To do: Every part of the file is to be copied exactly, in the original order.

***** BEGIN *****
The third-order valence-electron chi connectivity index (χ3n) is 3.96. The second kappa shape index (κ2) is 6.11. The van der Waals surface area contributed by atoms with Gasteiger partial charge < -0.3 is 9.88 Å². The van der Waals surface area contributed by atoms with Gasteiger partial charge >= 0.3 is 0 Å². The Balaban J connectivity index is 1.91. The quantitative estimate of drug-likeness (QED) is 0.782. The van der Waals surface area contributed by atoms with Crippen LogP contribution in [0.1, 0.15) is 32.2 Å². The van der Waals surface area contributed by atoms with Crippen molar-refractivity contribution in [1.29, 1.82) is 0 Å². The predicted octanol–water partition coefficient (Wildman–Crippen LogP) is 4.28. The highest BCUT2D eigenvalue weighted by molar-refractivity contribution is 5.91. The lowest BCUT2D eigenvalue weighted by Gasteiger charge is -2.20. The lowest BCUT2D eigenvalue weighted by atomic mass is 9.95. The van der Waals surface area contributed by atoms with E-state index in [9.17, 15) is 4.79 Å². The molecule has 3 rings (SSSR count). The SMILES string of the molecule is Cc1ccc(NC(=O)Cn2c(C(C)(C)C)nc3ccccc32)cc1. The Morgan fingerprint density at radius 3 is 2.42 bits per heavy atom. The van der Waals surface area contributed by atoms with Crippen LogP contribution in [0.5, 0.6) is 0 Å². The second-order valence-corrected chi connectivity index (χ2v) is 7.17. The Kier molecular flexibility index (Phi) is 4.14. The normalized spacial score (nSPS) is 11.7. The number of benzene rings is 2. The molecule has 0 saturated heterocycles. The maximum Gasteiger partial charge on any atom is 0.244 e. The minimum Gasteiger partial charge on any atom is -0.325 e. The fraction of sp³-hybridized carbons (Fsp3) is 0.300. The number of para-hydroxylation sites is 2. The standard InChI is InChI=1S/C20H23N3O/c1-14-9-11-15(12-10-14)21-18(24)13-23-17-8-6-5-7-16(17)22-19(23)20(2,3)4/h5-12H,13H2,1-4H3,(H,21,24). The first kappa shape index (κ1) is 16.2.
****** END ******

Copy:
The third-order valence-electron chi connectivity index (χ3n) is 3.96. The second kappa shape index (κ2) is 6.11. The van der Waals surface area contributed by atoms with Gasteiger partial charge < -0.3 is 9.88 Å². The van der Waals surface area contributed by atoms with Gasteiger partial charge >= 0.3 is 0 Å². The Balaban J connectivity index is 1.91. The quantitative estimate of drug-likeness (QED) is 0.782. The van der Waals surface area contributed by atoms with Crippen LogP contribution in [0.1, 0.15) is 32.2 Å². The van der Waals surface area contributed by atoms with Crippen molar-refractivity contribution in [1.29, 1.82) is 0 Å². The predicted octanol–water partition coefficient (Wildman–Crippen LogP) is 4.28. The highest BCUT2D eigenvalue weighted by molar-refractivity contribution is 5.91. The lowest BCUT2D eigenvalue weighted by Gasteiger charge is -2.20. The lowest BCUT2D eigenvalue weighted by atomic mass is 9.95. The van der Waals surface area contributed by atoms with E-state index in [9.17, 15) is 4.79 Å². The molecule has 3 rings (SSSR count). The SMILES string of the molecule is Cc1ccc(NC(=O)Cn2c(C(C)(C)C)nc3ccccc32)cc1. The Morgan fingerprint density at radius 3 is 2.42 bits per heavy atom. The van der Waals surface area contributed by atoms with Crippen LogP contribution in [0.5, 0.6) is 0 Å². The second-order valence-corrected chi connectivity index (χ2v) is 7.17. The Kier molecular flexibility index (Phi) is 4.14. The normalized spacial score (nSPS) is 11.7. The number of benzene rings is 2. The molecule has 0 saturated heterocycles. The maximum Gasteiger partial charge on any atom is 0.244 e. The minimum Gasteiger partial charge on any atom is -0.325 e. The fraction of sp³-hybridized carbons (Fsp3) is 0.300. The number of para-hydroxylation sites is 2. The standard InChI is InChI=1S/C20H23N3O/c1-14-9-11-15(12-10-14)21-18(24)13-23-17-8-6-5-7-16(17)22-19(23)20(2,3)4/h5-12H,13H2,1-4H3,(H,21,24). The first kappa shape index (κ1) is 16.2.